Petaluma was quite a find in itself. I never realized how lovely that little town is. We went into the old part of town to the Seed Bank- Baker Creek Heirloom seeds west coast store. I just love their seed collections and I found some lovely short season items for my weird weather. They turned us on to a great yarn store and Thai restaurant, Knitterly and Sea, two separate locations. But the thought of a yarn store/restaurant is appealing.
At Knitterly, we found some size 0 bamboo circs on sale, a lovely glass button to match my thrift store yarn, and some sparkly stuff for my spinning projects. While we were there we chatted about their roving collection (mostly for felting) and that they were having a dye workshop that weekend. They clued us in on a great hotel nearby.
Then we ate some of the best Thai food I have had at Sea. A black noodle dish with pork was probably my favorite. It was a bit like Pad Thai, but with wide noodles that were made of Wild rice. Lots of vegetables too. Everything was very fresh and home made tasting. Yum- just from the memory.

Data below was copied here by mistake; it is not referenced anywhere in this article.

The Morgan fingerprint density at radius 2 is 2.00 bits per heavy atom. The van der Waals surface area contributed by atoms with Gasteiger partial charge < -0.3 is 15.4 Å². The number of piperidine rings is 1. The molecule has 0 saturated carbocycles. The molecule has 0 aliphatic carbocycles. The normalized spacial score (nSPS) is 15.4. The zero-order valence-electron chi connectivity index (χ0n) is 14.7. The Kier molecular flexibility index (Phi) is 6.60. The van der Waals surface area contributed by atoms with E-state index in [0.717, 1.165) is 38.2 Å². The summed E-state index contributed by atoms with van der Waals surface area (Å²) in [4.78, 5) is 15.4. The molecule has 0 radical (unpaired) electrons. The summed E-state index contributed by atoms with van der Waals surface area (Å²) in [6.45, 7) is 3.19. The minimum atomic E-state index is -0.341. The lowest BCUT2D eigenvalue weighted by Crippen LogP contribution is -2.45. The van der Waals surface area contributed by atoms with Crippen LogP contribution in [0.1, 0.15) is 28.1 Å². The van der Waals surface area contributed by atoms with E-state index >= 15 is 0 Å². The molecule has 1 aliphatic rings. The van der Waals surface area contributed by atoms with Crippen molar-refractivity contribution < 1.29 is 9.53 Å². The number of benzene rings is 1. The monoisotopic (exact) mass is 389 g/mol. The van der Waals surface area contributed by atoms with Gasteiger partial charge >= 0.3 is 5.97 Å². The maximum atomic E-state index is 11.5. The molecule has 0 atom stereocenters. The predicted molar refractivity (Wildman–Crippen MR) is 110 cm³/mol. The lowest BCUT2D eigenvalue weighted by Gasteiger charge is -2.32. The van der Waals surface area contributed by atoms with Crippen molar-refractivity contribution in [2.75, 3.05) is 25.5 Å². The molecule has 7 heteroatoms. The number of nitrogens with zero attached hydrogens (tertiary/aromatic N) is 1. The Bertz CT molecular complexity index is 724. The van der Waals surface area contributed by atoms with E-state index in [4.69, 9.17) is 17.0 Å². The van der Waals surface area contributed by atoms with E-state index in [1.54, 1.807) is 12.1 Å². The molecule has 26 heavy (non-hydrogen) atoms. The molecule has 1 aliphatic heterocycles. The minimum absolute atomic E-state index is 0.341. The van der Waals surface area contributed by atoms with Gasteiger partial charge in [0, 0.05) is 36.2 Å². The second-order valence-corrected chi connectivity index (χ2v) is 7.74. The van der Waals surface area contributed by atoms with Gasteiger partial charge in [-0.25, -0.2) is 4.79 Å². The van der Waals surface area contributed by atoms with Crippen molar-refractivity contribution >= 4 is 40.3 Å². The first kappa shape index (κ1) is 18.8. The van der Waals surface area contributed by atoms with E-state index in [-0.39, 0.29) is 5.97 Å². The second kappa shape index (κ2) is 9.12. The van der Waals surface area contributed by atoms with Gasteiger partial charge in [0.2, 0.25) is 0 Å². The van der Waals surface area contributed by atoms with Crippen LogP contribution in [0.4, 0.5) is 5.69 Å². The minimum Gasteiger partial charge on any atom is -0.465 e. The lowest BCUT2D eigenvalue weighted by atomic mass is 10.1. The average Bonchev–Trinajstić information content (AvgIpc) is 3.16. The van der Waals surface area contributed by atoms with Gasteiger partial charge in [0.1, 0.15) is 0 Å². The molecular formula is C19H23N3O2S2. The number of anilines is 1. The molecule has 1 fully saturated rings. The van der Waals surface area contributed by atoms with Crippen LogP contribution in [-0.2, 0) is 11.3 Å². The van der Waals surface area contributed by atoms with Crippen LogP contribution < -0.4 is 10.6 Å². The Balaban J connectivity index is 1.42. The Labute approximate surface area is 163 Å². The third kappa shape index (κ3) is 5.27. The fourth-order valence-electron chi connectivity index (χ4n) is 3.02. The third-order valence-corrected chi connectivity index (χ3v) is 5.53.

On the last day, we hit a few wineries in the Sonoma/Carneros region. We snagged a Pinot Noir or two, and a couple of bottles of California Olive Oil. Best find- Fig Balsamic Vinegar. Now I know what is going to happen to this year's fig crop.
Then we came home and, LO!, there is a pile of stuff on the floor. The laundry is done. The bulk of stuff is put away, but there is still a pile waiting for some attention. And the yard is screaming for some weeding/mowing and fruit picking. Work. more work. and a moment to remember the fun parts. But I have to say that I am really enjoying those fun parts. Every time I sniff the fleece, I drift back to the trip. It was really nice.

Monday, June 14, 2010

Happy Trails to you

Fluffy is about to go on the road again. It is time for the annual pilgrimage to Oregon for wool and honey. Oh yes, I know, there is wool here and honey, but that misses the important point- Oregon, trip, not home. I am running away with my friends to a fiber festival and three days of fuzzy goodness, spinning, demonstrations, wooly smells, camping and cooking out. This is followed by 4 more days with my sweetie in the woods and trails wandering back home.
Lots of driving, lots of filming, lots of sightseeing. Pretty soon, after living here for 55yrs, I will actually have seen most of the state of California. I think there is a little corner up in the right top end that I will probably miss, but the rest of it will be pretty well known by me.
I have seen most of Arizona and I don't live there. Probably been to 2/3 of Nevada and New Mexico. I have seen the top half of Texas, all of Missouri, all of Mississippi and a bit of Indiana. I have explored all of Hawaii, too.